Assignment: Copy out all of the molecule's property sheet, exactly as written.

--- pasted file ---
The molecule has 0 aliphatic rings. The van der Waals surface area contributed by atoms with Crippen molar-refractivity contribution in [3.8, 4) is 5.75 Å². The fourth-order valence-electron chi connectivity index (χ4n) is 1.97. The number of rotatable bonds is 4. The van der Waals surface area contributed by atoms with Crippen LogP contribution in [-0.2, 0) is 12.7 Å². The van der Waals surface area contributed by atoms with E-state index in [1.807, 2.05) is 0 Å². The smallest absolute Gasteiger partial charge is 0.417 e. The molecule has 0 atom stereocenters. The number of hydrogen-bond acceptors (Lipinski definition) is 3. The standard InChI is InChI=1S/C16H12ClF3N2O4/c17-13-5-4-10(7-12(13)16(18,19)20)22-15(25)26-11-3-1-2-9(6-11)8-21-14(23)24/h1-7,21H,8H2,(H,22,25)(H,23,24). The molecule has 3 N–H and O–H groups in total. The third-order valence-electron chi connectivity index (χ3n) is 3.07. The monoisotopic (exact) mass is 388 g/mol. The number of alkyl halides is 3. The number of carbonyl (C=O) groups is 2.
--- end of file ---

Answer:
The molecule has 0 aliphatic rings. The van der Waals surface area contributed by atoms with Crippen molar-refractivity contribution in [3.8, 4) is 5.75 Å². The fourth-order valence-electron chi connectivity index (χ4n) is 1.97. The number of rotatable bonds is 4. The van der Waals surface area contributed by atoms with Crippen LogP contribution in [-0.2, 0) is 12.7 Å². The van der Waals surface area contributed by atoms with E-state index in [1.807, 2.05) is 0 Å². The smallest absolute Gasteiger partial charge is 0.417 e. The molecule has 0 atom stereocenters. The number of hydrogen-bond acceptors (Lipinski definition) is 3. The standard InChI is InChI=1S/C16H12ClF3N2O4/c17-13-5-4-10(7-12(13)16(18,19)20)22-15(25)26-11-3-1-2-9(6-11)8-21-14(23)24/h1-7,21H,8H2,(H,22,25)(H,23,24). The molecule has 3 N–H and O–H groups in total. The third-order valence-electron chi connectivity index (χ3n) is 3.07. The monoisotopic (exact) mass is 388 g/mol. The number of alkyl halides is 3. The number of carbonyl (C=O) groups is 2.